We recently sat down with the editor behind our Library of Hidden Knowledge series. Ruth L. Miller takes what could be a dry subject matter and enlivens it for today's readers.

See what she has in store for us this year with two new additions to the Library, The New Game of Life and How to Play It (Sept. 4, 2012) and As We Think, So We Are (Oct. 2, 2012).

What inspired you to create the Library of Hidden Knowledge?

There was a need to bring the gems of wisdom from the past into the present. So many of us are searching for guidance and understanding but without the foundation in ancient thought that many 19 th century writers had, and without the patience needed to wade through their often complex prose. When my students and viewers of The Secret were having difficulty understanding what Emerson and Wattles and Haanel and others were really saying, it made sense to do for those authors what I’d already done for some of the metaphysics teachers of the same period.

How did you learn about Florence Scovel Shinn?

Years ago. My life was falling apart, and, like many women who’ve gone through difficult times, I grabbed whatever seemed to offer any sort of guidance. I was intrigued by the title  The Game of Life—the idea that life might be a game that we could actually win was very refreshing. When I read the stories of men and women who had dealt successfully with many of the same issue that I was dealing with by using Shinn’s methods, I was amazed. I’d never heard of such a thing! I began to apply them as well as I could, which brought me into contact with other people who, it turned out, were in the New Thought movement—which ultimately led to my ordination as a New Thought minister and becoming a teacher of these same principles and methods.

Why is her message still important today?

What Florence Shinn offers us is a set of tried and true method for undoing the effects of past thought and “karma”, and moving forward into the world and life we were born to experience—what I’ve come to call “Heaven on Earth”. The principles she works from are timeless and the examples she provides demonstrate that anyone, anywhere, can live a heavenly life here, now, anywhere.

Why is James Allen’s message so relevant today?

James Allen overcame a lack of education and income, working for a living from his early teens, and, through focused effort and thought, became a world famous writer and teacher. That alone is worth paying attention to in this day and age. The fact that he integrated Buddhist and Christian philosophy at a time when most people had never heard of Buddhism is even more remarkable—and helpful in this age when the Dalai Lama is one of the world’s most recognized figures. And then he gives us clear and useable methods to apply in our own lives so we no longer have to be subject to thoughts and feelings that no longer serve us. His work is, really, a remarkable contribution to this time in our world!

How do you go about “translating” an early 20 th century writer to fit into the context of modern culture?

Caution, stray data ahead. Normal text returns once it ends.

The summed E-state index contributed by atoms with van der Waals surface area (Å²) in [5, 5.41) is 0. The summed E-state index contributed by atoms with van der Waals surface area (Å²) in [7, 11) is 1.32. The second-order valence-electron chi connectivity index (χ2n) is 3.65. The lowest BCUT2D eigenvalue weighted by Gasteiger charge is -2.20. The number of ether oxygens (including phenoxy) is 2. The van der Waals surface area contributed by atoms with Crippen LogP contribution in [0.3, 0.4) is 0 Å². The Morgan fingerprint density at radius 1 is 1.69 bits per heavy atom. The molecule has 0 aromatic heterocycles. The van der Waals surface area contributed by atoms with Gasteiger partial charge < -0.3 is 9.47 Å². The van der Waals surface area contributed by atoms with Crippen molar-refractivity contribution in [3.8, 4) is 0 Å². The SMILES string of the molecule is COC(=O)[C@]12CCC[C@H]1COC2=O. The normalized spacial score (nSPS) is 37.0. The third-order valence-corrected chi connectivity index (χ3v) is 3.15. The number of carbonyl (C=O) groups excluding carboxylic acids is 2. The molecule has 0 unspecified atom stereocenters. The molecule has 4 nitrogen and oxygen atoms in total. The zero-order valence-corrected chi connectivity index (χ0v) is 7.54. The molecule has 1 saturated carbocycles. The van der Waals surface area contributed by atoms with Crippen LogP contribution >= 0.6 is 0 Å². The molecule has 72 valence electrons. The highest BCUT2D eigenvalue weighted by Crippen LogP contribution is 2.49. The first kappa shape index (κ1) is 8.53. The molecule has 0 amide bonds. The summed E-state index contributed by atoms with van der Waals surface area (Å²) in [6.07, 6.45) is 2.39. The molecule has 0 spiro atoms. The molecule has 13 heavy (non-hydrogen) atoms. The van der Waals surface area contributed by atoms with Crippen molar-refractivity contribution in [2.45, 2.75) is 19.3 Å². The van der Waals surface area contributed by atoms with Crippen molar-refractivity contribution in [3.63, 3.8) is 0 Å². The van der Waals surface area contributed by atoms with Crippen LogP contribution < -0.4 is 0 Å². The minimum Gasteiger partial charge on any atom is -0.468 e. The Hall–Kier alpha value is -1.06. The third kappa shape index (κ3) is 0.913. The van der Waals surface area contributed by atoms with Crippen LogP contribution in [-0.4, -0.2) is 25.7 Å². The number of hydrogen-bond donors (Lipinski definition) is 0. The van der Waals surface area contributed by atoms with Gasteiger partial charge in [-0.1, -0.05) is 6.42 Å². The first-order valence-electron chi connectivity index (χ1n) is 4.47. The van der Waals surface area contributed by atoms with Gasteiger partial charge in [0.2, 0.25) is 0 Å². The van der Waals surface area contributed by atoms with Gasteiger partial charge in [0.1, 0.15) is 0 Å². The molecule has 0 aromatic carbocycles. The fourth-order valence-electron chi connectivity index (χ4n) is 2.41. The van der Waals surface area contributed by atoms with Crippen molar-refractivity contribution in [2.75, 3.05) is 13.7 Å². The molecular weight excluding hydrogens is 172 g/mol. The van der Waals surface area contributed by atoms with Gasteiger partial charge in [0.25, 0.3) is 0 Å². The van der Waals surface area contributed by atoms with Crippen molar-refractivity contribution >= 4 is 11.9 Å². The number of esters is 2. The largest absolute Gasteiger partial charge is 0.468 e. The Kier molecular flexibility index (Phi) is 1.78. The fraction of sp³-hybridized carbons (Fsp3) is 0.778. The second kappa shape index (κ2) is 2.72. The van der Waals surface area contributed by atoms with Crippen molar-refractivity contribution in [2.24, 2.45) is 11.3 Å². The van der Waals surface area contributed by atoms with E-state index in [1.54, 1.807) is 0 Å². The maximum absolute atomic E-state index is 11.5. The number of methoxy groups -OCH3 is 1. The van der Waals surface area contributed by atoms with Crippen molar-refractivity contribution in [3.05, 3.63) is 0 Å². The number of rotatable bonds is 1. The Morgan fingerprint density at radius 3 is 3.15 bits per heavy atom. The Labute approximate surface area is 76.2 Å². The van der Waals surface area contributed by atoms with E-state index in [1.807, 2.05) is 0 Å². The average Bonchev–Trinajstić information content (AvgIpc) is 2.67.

It’s fun, actually! I’d already read the work before we decide to do it. Once I’ve got the go-ahead, I immediately download a version of it and convert it into a word-processing file. Then, usually with a hard-copy version of the text alongside, I do the “first cut.” I use Search-and-Replace to address gender issues and replace any terms that will be consistently used through the text. By the time I’ve done that, I’ve been through it a few times and have begun to see what the outline is. I let it sit for a little while to “percolate” then I start to create headings and subheadings, shortening paragraphs, and simplifying sentences as I go. I use something called “the Fog index” as a guide through this stage of the process, so the text is more readable for more people. My goal at this stage is to make each of the author’s main ideas shine as the gem it really is. Somewhere around halfway through, I begin to see the “golden thread” of the author’s message and start cutting away the fluff around it, moving paragraphs and sections around to make it stand out more clearly. By this time I’m really excited about it and can “feel” a modern audience grasping it. Then it’s time to find appropriate quotations from other texts, update the examples being used, develop the Essential Points and exercises, and, finally, make sure all the references are accurate and complete (that’s the least fun part—but even then I find interesting and useful ideas and pieces to work in). I use Google a lot, and have access to an extensive library (called The Portal Center) of philosophical, metaphysical, religious, and scientific texts, so it’s not too hard to find appropriate material to support, expand, and explain the author’s concepts. When I’ve done all that, the publisher’s editor goes over it and asks all kinds of questions about things I’ve missed or taken for granted, so I get to clarify and rephrase and rethink some of the material, which sometimes gets tedious but which I know will make the final product that much more accessible. Every book we’ve done is an opportunity for me to discover new ways to integrate familiar ideas, learn new ideas, and deepen my own understanding. For each one, I get to draw on my background in the sciences, in history and philosophy, and in world religions and spiritual traditions—who could ask for more fun than that!

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